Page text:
College of Public Health

College of Public Health Faculty Publish on Global Water Safety


Drs. Quinn, O'Connell and Scheuerman

Drs. Bethesda O’Connell, Megan Quinn, and Phil Scheuerman, faculty in the East Tennessee State University College of Public Health, are co-authors of an article recently published in Waterlines.  The article, Linkage between water, sanitation, hygiene, and child health in Bugesera District, Rwanda: a cross-sectional study, assesses the connection between specific hygienic practices with the reduction of childhood diarrhea in Rwanda.  

Dr. Theoneste Ntakirutimana, lead author of the article, is an environmental health expert at the University of Rwanda.  Dr. Ifeoma Ozodiegwu, alumna of the ETSU College of Public Health doctoral program, is a co-author.  Additional co-authors include members of WaterAid Rwanda and the University of Rwanda.   

Rwanda met the Millennium Development Goal targets for access to drinking water and sanitation. However, water, sanitation and hygiene (WASH) practices of high-risk communities are undocumented. Lack of information may hide disparities that correlate with disease. The purpose of this study was to assess WASH and childhood diarrhea in the Bugesera District of Rwanda.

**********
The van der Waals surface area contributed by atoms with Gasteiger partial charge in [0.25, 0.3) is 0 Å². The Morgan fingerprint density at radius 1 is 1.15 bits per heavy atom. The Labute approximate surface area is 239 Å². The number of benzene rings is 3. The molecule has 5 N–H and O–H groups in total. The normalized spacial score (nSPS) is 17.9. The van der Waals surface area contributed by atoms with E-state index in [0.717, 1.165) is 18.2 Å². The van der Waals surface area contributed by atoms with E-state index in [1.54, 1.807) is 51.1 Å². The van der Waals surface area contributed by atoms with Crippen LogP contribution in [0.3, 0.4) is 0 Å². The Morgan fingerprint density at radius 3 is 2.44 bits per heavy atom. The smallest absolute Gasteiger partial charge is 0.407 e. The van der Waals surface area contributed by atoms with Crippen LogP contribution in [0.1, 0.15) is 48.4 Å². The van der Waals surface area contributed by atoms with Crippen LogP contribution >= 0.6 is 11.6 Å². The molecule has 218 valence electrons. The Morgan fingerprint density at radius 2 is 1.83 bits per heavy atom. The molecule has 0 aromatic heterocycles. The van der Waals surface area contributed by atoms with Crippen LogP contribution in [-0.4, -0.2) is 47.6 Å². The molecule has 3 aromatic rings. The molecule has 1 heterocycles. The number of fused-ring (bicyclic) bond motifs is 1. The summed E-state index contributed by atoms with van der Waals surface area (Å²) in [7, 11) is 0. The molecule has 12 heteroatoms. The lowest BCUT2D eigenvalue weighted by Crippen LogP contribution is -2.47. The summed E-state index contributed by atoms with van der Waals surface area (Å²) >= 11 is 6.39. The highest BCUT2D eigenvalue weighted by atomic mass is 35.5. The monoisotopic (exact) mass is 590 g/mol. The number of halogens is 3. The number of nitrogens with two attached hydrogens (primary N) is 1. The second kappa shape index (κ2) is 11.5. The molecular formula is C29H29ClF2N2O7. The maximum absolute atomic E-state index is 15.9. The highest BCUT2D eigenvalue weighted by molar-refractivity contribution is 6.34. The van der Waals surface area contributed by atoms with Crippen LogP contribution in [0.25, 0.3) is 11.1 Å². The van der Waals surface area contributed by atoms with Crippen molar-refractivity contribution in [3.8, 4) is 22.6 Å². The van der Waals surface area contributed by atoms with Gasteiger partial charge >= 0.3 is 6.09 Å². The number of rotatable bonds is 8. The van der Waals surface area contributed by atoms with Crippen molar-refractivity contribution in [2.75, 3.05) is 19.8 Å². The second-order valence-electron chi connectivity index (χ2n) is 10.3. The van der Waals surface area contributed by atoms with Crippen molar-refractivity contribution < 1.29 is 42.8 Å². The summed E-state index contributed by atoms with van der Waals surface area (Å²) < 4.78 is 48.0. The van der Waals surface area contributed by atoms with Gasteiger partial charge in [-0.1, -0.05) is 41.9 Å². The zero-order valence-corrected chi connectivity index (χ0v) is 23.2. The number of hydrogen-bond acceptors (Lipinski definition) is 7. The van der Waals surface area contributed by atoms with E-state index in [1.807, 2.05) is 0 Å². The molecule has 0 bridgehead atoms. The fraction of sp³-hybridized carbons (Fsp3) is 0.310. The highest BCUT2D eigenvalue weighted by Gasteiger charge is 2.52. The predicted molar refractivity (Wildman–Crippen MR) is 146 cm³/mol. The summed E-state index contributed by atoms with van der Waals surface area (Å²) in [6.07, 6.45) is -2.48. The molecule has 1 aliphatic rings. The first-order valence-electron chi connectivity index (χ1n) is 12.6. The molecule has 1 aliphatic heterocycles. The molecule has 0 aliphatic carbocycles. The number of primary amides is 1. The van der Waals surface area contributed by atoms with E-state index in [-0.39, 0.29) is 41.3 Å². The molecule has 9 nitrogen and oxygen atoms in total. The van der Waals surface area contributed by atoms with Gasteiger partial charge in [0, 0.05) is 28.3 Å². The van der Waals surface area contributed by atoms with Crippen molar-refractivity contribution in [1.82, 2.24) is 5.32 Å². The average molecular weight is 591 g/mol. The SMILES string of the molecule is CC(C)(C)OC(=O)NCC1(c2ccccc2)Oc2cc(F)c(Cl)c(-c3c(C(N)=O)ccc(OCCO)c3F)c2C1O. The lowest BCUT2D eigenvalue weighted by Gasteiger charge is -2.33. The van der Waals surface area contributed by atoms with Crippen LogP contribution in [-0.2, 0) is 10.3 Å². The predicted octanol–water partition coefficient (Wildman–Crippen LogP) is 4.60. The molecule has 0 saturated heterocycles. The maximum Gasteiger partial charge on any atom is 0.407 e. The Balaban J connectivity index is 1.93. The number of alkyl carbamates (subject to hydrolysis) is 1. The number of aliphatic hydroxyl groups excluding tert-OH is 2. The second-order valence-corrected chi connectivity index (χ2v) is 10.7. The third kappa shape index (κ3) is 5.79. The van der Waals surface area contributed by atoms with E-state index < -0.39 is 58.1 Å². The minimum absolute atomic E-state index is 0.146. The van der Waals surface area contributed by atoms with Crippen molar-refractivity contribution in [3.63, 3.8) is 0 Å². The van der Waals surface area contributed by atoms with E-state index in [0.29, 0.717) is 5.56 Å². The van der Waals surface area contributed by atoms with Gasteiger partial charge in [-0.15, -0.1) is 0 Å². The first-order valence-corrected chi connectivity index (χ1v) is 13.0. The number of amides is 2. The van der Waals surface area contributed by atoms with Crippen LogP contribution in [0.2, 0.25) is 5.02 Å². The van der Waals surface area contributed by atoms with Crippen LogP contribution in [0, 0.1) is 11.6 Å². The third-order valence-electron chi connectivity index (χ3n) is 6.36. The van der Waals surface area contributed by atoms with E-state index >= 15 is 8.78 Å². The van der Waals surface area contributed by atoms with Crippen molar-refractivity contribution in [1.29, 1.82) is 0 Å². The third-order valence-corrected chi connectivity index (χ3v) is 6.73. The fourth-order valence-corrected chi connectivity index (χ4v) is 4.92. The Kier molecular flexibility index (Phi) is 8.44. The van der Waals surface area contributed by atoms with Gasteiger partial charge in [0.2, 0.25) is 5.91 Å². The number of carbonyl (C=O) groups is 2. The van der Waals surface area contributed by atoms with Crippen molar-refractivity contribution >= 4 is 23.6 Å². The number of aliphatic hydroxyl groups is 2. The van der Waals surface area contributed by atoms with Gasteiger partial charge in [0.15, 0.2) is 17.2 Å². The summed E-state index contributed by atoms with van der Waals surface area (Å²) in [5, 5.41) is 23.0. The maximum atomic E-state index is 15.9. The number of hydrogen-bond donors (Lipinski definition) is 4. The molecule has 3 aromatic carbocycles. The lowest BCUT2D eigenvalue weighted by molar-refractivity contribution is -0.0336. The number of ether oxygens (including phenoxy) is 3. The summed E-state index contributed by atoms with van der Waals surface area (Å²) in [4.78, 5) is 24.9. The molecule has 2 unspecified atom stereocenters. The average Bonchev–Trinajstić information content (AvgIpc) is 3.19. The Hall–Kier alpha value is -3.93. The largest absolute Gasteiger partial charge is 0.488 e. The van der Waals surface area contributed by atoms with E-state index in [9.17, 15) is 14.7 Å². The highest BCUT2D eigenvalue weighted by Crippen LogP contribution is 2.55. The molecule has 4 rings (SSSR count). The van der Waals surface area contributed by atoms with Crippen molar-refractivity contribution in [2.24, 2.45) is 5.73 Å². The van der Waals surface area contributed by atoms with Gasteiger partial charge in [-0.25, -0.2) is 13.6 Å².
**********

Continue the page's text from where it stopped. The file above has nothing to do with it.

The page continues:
For this study, a survey was administered to caregivers and water and stool samples were collected. Focus groups provided information on community context. The study found that piped water and unimproved sanitation were used by 45.28% and 88.38% of respondents, respectively. Most respondents (51.47%) travelled 30–60 minutes per trip for water and 70 per cent lacked access to hand-washing near the latrine. Diarrhea was less prevalent in children who used a toilet facility.  Use of a narrow mouth container for storage and a close hand-washing station were associated with decreased intestinal parasites.

Overall, the study findings add to information available about WASH linkages to childhood disease as well as methods of studying these linkages. Focus group findings on hand-washing attitudes and practices emphasize the need for training to increase prioritization of hand-washing.